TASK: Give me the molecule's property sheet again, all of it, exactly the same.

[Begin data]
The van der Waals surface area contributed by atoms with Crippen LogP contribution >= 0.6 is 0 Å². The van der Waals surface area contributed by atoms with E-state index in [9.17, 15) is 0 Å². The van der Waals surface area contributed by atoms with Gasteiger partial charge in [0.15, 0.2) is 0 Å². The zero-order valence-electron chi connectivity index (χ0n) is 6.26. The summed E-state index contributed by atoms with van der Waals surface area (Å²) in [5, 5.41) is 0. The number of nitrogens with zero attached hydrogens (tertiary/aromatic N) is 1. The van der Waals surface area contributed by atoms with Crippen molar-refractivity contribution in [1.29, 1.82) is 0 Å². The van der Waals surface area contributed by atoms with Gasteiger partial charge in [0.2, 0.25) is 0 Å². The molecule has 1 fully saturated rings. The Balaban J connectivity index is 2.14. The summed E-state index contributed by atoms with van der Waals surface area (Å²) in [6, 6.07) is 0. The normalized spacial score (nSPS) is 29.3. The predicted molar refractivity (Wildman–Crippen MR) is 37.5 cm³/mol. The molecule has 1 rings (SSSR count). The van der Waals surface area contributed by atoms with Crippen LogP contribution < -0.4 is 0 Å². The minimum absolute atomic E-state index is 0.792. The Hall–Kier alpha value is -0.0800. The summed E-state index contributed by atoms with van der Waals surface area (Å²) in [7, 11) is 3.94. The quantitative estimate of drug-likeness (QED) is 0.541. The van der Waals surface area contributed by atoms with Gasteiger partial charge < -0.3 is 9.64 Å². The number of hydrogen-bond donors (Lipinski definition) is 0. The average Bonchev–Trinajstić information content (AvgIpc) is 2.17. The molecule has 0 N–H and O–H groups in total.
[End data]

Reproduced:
The van der Waals surface area contributed by atoms with Crippen LogP contribution >= 0.6 is 0 Å². The van der Waals surface area contributed by atoms with E-state index in [9.17, 15) is 0 Å². The van der Waals surface area contributed by atoms with Gasteiger partial charge in [0.15, 0.2) is 0 Å². The zero-order valence-electron chi connectivity index (χ0n) is 6.26. The summed E-state index contributed by atoms with van der Waals surface area (Å²) in [5, 5.41) is 0. The number of nitrogens with zero attached hydrogens (tertiary/aromatic N) is 1. The van der Waals surface area contributed by atoms with Crippen molar-refractivity contribution in [1.29, 1.82) is 0 Å². The van der Waals surface area contributed by atoms with Gasteiger partial charge in [0.2, 0.25) is 0 Å². The molecule has 1 fully saturated rings. The Balaban J connectivity index is 2.14. The summed E-state index contributed by atoms with van der Waals surface area (Å²) in [6, 6.07) is 0. The normalized spacial score (nSPS) is 29.3. The predicted molar refractivity (Wildman–Crippen MR) is 37.5 cm³/mol. The molecule has 1 rings (SSSR count). The van der Waals surface area contributed by atoms with Crippen LogP contribution < -0.4 is 0 Å². The minimum absolute atomic E-state index is 0.792. The Hall–Kier alpha value is -0.0800. The summed E-state index contributed by atoms with van der Waals surface area (Å²) in [7, 11) is 3.94. The quantitative estimate of drug-likeness (QED) is 0.541. The van der Waals surface area contributed by atoms with Gasteiger partial charge < -0.3 is 9.64 Å². The number of hydrogen-bond donors (Lipinski definition) is 0. The average Bonchev–Trinajstić information content (AvgIpc) is 2.17. The molecule has 0 N–H and O–H groups in total.